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The NCA Primitive Carousel (part 2 of 2)


Things Are Shaping Up In Leavenworth

Article and Photos by Jerry Reinhardt

Image: Primitive carousel set up
The NCA's primitive carousel
in the Leavenworth workshop.
Photos by Jerry Reinhardt.

You know that great big Leavenworth carousel repair shop I bragged about in the last issue of Roundup? It has suddenly gotten much smaller!

The main reason for the shrinkage is that we put the NCA's primitive carousel back together again, and it's ready to operate. And it takes up a lot of space! (How many of you could fit an operating carousel in your workshop?)

It was a bit more of an ordeal to put it back up than it was to take it down. Two of us took it apart on Long Island and loaded it in our truck in about two hours. But it took four or five of us most of a day to get it back together. Thankfully, we took photos of the machine before we took it apart, or we'd still be standing around trying to figure out which part went where. (We used those photos a lot!) We took it down on July 2 and didn't get it back together until the middle of October. So nothing looked familiar.

Image: A Pair of horses.
A pair of the 12 horses now mounted again on
the NCA's primitive carousel. No restoration work
is planned for any of the horses; everyone thinks the
"pitiful" look is attractive and shows their age.

The only thing we did to the carousel was pour a lot of epoxy into the center pole, which was mainly wood rot. The stuff soaked right into the rot and created hard wood again. The center pole was a lot heavier when we put it back up, and you don't really notice the filler unless you know it's there. Fortunately for us, it had been painted battleship gray, from some Navy surplus, and the epoxy is almost the same color. We used an epoxy mix put out by West Products Inc., used primarily for boats and wood rot. It was easy to use, and seemed to work well.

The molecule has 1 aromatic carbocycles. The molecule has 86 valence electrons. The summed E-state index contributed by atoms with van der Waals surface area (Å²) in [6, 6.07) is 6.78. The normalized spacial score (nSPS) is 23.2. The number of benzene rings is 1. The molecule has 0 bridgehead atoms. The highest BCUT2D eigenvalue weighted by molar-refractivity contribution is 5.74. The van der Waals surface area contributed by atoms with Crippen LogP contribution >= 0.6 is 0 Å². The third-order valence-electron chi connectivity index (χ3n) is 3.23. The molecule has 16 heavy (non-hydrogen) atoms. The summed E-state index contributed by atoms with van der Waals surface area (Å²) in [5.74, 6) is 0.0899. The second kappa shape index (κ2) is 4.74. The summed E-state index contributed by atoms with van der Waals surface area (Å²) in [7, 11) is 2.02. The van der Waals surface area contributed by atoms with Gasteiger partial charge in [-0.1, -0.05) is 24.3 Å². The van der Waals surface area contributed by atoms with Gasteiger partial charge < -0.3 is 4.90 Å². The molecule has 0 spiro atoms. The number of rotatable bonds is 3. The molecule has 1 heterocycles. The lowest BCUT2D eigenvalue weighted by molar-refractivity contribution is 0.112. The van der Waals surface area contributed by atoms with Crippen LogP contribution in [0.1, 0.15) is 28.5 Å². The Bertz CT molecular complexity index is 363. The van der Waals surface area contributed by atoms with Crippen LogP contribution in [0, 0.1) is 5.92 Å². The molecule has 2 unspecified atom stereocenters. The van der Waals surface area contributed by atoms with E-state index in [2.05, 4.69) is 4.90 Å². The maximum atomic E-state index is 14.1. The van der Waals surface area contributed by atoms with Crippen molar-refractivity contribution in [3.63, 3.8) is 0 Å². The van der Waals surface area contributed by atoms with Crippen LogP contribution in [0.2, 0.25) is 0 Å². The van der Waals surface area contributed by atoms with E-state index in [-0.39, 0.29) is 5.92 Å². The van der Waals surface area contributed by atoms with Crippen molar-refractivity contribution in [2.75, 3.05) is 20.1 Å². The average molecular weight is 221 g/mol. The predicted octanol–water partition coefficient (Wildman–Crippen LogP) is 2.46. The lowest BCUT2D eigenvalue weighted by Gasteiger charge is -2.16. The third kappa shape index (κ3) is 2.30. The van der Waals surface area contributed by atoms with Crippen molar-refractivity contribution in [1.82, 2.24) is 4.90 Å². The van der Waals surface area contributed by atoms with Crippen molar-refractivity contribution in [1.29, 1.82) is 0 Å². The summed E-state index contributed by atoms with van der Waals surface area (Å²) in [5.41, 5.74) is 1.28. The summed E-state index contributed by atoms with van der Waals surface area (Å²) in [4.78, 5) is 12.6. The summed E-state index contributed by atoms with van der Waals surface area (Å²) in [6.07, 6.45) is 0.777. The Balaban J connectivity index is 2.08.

Once we got the frame up, we began putting on the sweeps and spreader bars. We balanced the machine as we did this, by going to opposite sides to hang each sweep. We did the same with the pairs of horses.

Once we got the knack of what we were doing, it went easily. Each horse has a metal rod hanging from a sweep, which goes right through the horse. A large, handmade square nut holds the horse on the end of the pole. Every nut was a different size, and many did not have the hole in the center of the nut-but they still worked slick, even after 150 years or so.
Image: Cranking the carousel by hand.
Charles and Marilyn Blake (Terry Blake's parents), of
Evansville, Ind., hand-cranking the carousel. Charlie
said be was only getting half a horsepower of help out
of Marilyn, but he didn't say which half.

We plan to install some hardwood shims around the main gear to tighten it up-it spins when you turn the hand crank, but the pole doesn't turn. But it is well balanced, and spins with a push of one finger. A photograph of Jewell West (former president of the new museum) and the carousel appeared in the Leavenworth paper, so it's already getting us publicity and more local support.

The C.W. Parker Carousel Museum is located at 320 South Esplanade, Leavenworth KS, 66048. For information call 913-682-1331 or 913-897-2521.

Primitive Flying Horses, Part 1



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